College students should hold down a part-time job when they’re in college because it teaches collegiate persistence, better time management and work ethic.
For many working college students, working is a necessity, not a choice, but even students who do not have to work could benefit from it.
According to the 2017 Condition of Education report, in 2015, 43 percent of full-time and 78 percent of part-time students were employed.
Forum for Youth Investment reported that there is evidence that community college students who work part-time have higher rates of persistence than students who work full-time or do not work at all.
As a working college student, time management is a necessity, and when a student holds down a job, they are forced to better manage their time in order to be successful in both school and at work.
Additionally, work ethic is important both as a student and as a person in the public workforce — a study conducted by Bentley University found there are perceptions that recent college graduates are harder to retain for jobs and lack a strong work ethic.
If these aren’t reasons enough to convince students, the extra cash is nice too.
This brings me to that pesky word: “internship” — a word we hear repeated constantly throughout our college career. Internships are a great way to kill two birds with one stone.
They give students practice in their chosen field while also teaching students good work ethic and what will be expected of them in the real world. The downside to internships is their competitive nature and the fact that they’re typically unpaid or pay very little.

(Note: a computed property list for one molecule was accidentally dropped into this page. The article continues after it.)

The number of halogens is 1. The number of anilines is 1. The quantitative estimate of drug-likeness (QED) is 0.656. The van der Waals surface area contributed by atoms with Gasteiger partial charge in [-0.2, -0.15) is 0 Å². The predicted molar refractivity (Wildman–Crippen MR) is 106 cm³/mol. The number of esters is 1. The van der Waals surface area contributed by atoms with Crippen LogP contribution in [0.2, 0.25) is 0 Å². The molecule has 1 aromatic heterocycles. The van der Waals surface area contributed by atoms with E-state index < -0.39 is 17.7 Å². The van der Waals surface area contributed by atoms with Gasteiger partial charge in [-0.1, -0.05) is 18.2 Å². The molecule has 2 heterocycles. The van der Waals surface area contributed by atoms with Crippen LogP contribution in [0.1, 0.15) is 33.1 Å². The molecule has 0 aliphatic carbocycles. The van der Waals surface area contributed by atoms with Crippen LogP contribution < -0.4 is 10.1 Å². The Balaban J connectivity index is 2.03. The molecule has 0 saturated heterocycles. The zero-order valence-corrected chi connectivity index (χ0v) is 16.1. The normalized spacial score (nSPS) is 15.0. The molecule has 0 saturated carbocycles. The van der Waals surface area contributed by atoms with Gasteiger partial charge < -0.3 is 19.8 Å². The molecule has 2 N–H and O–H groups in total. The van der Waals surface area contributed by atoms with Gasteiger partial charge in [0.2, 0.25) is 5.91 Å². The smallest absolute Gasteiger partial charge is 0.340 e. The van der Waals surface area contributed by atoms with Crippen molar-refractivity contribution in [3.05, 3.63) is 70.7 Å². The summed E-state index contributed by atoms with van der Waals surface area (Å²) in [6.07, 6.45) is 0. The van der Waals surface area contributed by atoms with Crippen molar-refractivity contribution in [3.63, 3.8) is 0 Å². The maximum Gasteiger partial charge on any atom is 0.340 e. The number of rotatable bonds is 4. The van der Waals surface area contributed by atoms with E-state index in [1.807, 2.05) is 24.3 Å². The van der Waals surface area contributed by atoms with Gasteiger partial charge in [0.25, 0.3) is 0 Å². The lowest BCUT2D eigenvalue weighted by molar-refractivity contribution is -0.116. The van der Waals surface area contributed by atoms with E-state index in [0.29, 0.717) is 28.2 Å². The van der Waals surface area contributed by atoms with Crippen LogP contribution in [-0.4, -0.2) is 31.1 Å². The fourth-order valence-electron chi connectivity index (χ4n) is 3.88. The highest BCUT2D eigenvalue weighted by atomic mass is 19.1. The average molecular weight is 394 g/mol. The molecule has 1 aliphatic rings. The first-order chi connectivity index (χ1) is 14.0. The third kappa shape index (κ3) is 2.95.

This isn’t only very unrealistic for students short on time and money, but according to a National Association of College and Employers survey, “Students who took paid internships or co-ops were more likely to receive an offer of full-time employment and a higher salary offer from their employers than were students who took unpaid internships or co-ops.”
If you are one of the lucky few to find a paid internship in your given field, don’t hesitate to jump on the opportunity.
Yes, working while attending college is hard, and as many working college students know, working too many hours can begin to take a toll. Becoming overloaded with homework and studying can become a problem for those who have little time to do it because they have to work.
This is where the importance of time management comes in. Admittedly, this doesn’t apply to all students — no matter how well they manage their time — because there are some who work two jobs while attending college. That’s a tough feat.
I encourage students who don’t have a job already to get out there into the working world. Students’ working lives should start while they’re in college, not once they’re outside of it. Work ethic is not something we’re taught in our classes but something we can learn by actually working.
Working college students already have a leg up in work experience, whether it’s related to their degree or not. To those who don’t already hold a job: extra cash and the path to necessary post-collegiate skills are within your grasp — make it happen.